Bill and Brian go sans guest (not by choice) to talk about Jellyfish's unique blend of Baroque arrangements and power pop hooks on the band's sophomore and final album Spilt Milk (1993, Charisma). Bill and Brian discuss the band's place amongst other 90s rock bands, how the band has started to carve out its own niche in the canon of great bands, the influence of classic Disney films, where fan clubs fit in with the modern music industry, the confluence of harmony styles from both the Beach Boys and Queen, Roger Joseph Manning Jr. and Andy Sturmer's vocal styles, playing drums while standing, and much more as we make our way through the album track by track!
It's Bonus Song Thursday! Bill and Brian keep the Ted Leo train rolling by talking about the time that he and the Pharmacists stopped by the AV Club to cover Tears for Fears "Everybody Wants to Rule the World." We chat about when 80s pop went from being admonished to admired, the Val Kilmer vehicle Real Genius, how we don't know much Silicon Valley trivia (for either the place or the TV show), and even Dennis Miller. Then we read some listener emails filling us in on some facts and opinions on the Smashing Pumpkins.
Bill and Brian are joined by WXPN's Mike Vasilikos to talk about Ted Leo & the Pharmacists' Shake the Sheets (2004, Lookout!). Mike explains how working in Baltimore radio lead to his discovery of the band and scoring tickets to a great live show. Then Bill, Brian, and Mike discuss Pitchfork and AllMusic's middling reviews, the band's place in the indie and punk scenes, comparing Leo to the likes of Billy Bragg and Elvis Costello, obliquely political themes, the influence of the Strokes, people being bad a geography, the 2004 presidential election, and more as we make our way through the albums track by track!
It's Bonus Song Thursday! And Bill and Brian would do anything to make sure you're enjoying the listening experience as dive into Meat Loaf and Jim Steinman's epic tune that cemented their legacy through the 90s and into today. We chat about how to make cool guitar sounds, Todd Rundgren's contributions (or lack thereof), Eddie Martinez's killer guitars, the possibility of Brian's band the Paper Jets covering some Loaf tunes, and the meaning of the lyrics. Then we get into some listener emails (but not really) that lead Brian to fill in some thoughts on the Smashing Pumpkins that didn't make it into the Siamese Dream episode, and we talk about how you can we some kick ass records and memorabilia from our pals at Vinyl Emergency while simultaneously helping hurricane relief.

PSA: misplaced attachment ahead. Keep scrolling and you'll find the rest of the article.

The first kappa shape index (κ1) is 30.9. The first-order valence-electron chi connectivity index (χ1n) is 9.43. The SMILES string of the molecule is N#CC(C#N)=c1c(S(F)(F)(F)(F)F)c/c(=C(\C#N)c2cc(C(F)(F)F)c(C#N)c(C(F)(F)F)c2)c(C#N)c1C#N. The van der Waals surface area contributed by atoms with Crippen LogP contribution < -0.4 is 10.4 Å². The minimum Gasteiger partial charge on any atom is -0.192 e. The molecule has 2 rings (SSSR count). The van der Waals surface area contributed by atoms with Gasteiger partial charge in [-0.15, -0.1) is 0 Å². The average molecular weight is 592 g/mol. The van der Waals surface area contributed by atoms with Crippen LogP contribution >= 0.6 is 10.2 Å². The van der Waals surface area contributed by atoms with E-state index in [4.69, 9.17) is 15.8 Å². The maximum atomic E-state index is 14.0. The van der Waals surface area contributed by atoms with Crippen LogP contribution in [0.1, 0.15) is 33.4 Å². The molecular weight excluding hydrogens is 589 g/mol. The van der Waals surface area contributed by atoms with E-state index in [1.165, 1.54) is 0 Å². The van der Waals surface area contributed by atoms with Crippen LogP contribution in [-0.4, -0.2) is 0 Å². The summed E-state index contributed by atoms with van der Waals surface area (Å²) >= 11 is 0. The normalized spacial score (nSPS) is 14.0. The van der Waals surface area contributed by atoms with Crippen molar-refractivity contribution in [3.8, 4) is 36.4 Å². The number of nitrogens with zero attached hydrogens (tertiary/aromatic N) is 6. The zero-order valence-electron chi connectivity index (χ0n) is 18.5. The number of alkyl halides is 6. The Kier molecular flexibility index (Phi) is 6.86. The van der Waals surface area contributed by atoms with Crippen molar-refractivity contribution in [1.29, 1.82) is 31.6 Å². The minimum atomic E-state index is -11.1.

Make sure to head to www.vinylemergency.com/donate for more info.
Bill and Brian are joined by podcaster Steve Fiorillo (inthemixpod.libsyn.com) to talk about Meat Loaf's legendary album Bat Out of Hell - Songs by Jim Steinman (1977, Cleveland International/Epic). Steve talks about inheriting his love of Mr. Loaf from his mother and how "I'd Do Anything for Love (But I Won't Do That)" is one of his earliest memories of music. We get into comparing and contrasting Springsteen with Meat Loaf and the timelessness of the albums production. Then Bill, Brian, and Steve chat about how this whole album is about sex, Roy Bittan and Max Weinberg (temporarily) defecting from the E Street Band, Todd Rundgren being coerced into some of the best guitar playing of his career, more about how this album is pretty much just about getting laid, Edgar Winter's sick sax solo, Phil Rizzuto's naivete, that the album is seriously all about Steinman's intercourse related dark humor, and more as we make our way through the album track by track!